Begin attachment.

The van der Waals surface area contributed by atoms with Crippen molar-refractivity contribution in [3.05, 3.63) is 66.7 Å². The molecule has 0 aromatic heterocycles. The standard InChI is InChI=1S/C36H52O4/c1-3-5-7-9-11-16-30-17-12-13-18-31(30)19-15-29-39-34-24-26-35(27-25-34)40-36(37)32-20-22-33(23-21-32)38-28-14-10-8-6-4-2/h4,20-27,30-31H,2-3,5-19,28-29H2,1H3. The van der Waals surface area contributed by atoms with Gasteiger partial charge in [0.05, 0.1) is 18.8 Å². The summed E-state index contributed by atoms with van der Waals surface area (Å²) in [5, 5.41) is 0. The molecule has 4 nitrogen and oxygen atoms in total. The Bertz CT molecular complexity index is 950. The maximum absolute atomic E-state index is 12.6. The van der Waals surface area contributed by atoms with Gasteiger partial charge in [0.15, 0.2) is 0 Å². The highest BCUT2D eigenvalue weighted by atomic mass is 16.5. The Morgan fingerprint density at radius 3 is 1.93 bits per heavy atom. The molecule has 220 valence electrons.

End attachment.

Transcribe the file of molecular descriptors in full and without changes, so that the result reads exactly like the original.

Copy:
The van der Waals surface area contributed by atoms with Crippen molar-refractivity contribution in [3.05, 3.63) is 66.7 Å². The molecule has 0 aromatic heterocycles. The standard InChI is InChI=1S/C36H52O4/c1-3-5-7-9-11-16-30-17-12-13-18-31(30)19-15-29-39-34-24-26-35(27-25-34)40-36(37)32-20-22-33(23-21-32)38-28-14-10-8-6-4-2/h4,20-27,30-31H,2-3,5-19,28-29H2,1H3. The van der Waals surface area contributed by atoms with Gasteiger partial charge in [0.05, 0.1) is 18.8 Å². The summed E-state index contributed by atoms with van der Waals surface area (Å²) in [5, 5.41) is 0. The molecule has 4 nitrogen and oxygen atoms in total. The Bertz CT molecular complexity index is 950. The maximum absolute atomic E-state index is 12.6. The van der Waals surface area contributed by atoms with Gasteiger partial charge in [0.15, 0.2) is 0 Å². The highest BCUT2D eigenvalue weighted by atomic mass is 16.5. The Morgan fingerprint density at radius 3 is 1.93 bits per heavy atom. The molecule has 220 valence electrons.